All hail the Queen of Soul! This picture book biography on Aretha Franklin starts from her beginnings, singing in her father’s church choir through her singing for President Barack Obama (and bringing him to tears). Covering Aretha’s social justice work, Katheryn Russell-Brown notes that Aretha refused to perform for “whites only” audiences and her work with civil rights groups and philanthropy. Laura Freeman’s artwork brings Aretha Franklin to life with rich colors and passionate renderings; Aretha’s head thrown back as she sings and plays the piano at 12; clasping her hands to her chest as she belts out a song in the choir, and Barack Obama wiping a tear away as he listens to a lushly garbed Franklin sing onstage. Endpapers are a feast of vinyl and gold records on a deep purple background. Back matter provides more information about Aretha Franklin’s life and music and some of her hit songs. A must-have in your picture book biography section, this is an excellent introduction to a music and civil rights icon.

A Voice Named Aretha has starred reviews from Kirkus and School Library Journal.

 

William Still and His Freedom Stories: The Father of the Underground Railroad, by Don Tate, $18.99, ISBN: 978-1-56145-935-3

Ages 5-8

Written in free verse, Don Tate’s biography of William Still, abolitionist, member of the Underground Railroad, and archivist of stories that reunited families, is simply incredible. Born to former slaves living in New Jersey, William Still grew up with a desire to learn and a desire for justice. He moved to Philadelphia and worked with the Anti-Slavery Society, where he took on greater roles, ultimately becoming part of the Underground Railroad. When he reunited his long-lost brother with his family, Still began keeping extensive notes on the people he spoke with, leading to more reunions. The verse is concise but packs emotional punches, like this moment where he meets his brother, Peter: “The man was middle-aged. / Stooped back. Furrowed brow. / Threadbare clothes. / His name was Peter. / He was looking for his mother, his family.” Endpapers include excerpts from Still’s observations. Digital illustrations are emotional and expressive. Another must-have picture book biography. Publisher Peachtree has an excerpt, teacher’s guide, and poster on their website.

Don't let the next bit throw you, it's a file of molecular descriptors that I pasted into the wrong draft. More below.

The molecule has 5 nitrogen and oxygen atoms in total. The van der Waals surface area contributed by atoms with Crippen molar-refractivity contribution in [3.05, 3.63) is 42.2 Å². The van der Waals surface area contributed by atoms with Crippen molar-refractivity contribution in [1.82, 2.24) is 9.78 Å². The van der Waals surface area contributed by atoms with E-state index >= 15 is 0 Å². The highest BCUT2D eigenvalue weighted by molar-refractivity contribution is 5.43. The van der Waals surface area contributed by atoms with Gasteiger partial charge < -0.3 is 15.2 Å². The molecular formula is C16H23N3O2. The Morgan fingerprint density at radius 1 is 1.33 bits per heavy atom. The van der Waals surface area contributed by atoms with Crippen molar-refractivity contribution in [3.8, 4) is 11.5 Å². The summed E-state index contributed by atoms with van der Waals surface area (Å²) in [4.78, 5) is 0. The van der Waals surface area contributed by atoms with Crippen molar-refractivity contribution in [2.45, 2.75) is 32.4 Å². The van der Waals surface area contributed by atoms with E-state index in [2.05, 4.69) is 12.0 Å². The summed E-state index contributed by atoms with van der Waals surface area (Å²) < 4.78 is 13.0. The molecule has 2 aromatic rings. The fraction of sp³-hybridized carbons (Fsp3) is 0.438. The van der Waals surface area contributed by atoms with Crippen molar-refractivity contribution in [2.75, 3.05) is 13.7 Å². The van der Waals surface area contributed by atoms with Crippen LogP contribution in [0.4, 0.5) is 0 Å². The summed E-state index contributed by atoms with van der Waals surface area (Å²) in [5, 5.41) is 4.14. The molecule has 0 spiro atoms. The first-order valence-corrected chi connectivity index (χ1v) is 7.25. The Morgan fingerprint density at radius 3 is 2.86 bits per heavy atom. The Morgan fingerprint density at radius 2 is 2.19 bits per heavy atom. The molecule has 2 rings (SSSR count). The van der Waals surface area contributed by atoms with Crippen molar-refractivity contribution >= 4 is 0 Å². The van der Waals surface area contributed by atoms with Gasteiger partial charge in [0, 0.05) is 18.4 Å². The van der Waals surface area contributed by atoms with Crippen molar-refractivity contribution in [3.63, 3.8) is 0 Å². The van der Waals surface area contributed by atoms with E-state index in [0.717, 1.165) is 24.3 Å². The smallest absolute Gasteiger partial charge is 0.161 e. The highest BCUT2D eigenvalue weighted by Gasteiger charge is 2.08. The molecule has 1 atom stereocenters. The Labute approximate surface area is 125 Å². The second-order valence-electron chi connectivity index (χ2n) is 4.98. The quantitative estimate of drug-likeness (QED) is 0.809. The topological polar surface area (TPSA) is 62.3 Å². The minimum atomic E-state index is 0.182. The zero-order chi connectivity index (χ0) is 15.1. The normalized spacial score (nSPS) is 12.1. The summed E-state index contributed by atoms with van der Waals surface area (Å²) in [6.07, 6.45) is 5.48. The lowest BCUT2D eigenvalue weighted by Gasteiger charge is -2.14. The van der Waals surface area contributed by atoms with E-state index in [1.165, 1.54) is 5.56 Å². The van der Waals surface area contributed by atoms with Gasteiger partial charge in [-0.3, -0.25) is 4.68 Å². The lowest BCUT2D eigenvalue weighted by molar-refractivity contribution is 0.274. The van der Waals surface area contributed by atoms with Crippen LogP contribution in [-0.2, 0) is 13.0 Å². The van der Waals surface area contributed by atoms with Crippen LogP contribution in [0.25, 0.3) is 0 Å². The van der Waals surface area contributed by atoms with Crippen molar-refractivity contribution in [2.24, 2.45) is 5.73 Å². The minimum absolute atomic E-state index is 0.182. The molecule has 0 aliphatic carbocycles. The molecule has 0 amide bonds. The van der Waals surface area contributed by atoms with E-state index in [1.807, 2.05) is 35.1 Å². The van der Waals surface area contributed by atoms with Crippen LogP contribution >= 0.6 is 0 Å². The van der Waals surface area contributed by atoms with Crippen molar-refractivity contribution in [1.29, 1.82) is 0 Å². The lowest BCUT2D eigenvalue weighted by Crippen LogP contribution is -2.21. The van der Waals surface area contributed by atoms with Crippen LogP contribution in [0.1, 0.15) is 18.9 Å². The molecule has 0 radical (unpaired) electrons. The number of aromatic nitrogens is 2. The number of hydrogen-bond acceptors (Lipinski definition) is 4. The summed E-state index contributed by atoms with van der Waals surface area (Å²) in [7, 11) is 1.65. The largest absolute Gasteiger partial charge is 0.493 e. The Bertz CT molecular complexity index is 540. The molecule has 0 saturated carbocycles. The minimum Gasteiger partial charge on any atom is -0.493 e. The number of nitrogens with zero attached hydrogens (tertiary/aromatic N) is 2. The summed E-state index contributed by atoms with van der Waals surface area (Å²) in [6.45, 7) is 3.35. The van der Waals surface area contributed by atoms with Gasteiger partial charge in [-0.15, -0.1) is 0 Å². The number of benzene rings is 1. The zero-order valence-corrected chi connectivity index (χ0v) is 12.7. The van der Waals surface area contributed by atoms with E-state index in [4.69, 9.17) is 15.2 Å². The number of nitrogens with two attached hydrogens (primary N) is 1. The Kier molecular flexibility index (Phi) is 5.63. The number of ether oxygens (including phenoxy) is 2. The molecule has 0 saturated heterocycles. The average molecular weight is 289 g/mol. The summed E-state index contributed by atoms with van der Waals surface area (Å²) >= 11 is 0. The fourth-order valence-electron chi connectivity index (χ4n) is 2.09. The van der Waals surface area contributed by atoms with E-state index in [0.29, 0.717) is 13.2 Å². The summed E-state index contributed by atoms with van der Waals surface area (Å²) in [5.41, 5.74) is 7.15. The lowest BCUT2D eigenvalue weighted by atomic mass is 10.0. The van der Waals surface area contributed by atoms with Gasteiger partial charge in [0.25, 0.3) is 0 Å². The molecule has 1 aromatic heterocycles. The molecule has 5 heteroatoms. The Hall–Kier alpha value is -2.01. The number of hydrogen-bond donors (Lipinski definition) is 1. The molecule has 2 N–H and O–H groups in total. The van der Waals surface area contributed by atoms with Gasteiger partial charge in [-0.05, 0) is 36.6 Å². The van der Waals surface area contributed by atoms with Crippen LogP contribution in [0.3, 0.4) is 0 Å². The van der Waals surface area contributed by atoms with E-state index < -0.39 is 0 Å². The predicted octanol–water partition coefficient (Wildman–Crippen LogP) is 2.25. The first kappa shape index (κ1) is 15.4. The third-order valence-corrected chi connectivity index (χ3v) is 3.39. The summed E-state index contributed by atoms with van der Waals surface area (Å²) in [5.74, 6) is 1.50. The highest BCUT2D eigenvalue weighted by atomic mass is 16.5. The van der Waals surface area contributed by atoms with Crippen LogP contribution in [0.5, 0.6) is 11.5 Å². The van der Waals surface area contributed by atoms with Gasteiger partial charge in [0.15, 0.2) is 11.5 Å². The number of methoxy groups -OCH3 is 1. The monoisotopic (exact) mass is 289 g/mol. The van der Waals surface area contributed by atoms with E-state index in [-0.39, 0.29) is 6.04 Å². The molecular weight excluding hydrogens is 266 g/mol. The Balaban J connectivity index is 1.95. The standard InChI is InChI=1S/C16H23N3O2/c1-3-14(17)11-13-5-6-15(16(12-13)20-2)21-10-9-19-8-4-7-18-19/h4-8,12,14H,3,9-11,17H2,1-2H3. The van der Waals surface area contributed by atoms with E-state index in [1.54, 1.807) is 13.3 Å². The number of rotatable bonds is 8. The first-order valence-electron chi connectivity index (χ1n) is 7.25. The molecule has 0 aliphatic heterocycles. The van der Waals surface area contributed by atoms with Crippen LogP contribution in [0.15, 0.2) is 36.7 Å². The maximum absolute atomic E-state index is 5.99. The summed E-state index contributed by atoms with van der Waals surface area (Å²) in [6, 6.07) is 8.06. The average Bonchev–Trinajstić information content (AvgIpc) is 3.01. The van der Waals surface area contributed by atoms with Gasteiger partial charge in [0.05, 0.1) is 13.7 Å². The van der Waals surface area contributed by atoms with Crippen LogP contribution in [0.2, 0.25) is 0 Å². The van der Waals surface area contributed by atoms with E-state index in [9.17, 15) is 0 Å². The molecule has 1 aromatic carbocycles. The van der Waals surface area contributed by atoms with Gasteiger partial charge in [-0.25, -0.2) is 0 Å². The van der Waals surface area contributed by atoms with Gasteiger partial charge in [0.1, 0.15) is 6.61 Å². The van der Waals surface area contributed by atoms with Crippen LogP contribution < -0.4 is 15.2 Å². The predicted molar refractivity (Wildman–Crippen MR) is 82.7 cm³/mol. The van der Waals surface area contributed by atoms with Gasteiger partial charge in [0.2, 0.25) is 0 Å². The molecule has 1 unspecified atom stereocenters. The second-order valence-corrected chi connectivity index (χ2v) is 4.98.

William Still and His Freedom Stories: The Father of the Underground Railroad has starred reviews from School Library Journal, Booklist, and Publisher’s Weekly.

 

 

Mary Seacole: Bound for the Battlefield, by Susan Goldman Rubin/Illustrated by Richie Pope, (Oct. 2020, Candlewick Press), $17.99, ISBN: 9780763679941

Ages 8-11

This intermediate picture book biography on Crimean War figure Mary Seacole, born in Kingston, Jamaica, begins with her childhood in Kingston, watching her healer mother care for soldiers with herbal remedies and hoping to be like her one day, through her own healing work with soldiers during the Crimean War and cholera patients in Panama. The book deep dives into the racism she encountered as a biracial woman, including a run-in with Florence Nightingale, who scoffed at her remedies and cures and refused her services. Drawn from Mary Seacole’s own writing, this biography is comprehensive for younger readers, with richly colorful and evocative illustrations. Back matter includes sources notes and a bibliography. An important biography for younger readers.

 

Northbound: A Train Ride Out of Segregation, by Michael S. Bandy & Eric Stein/Illustrated by James E. Ransome, (Oct. 2020, Candlewick Press), $17.99, ISBN: 9780763696504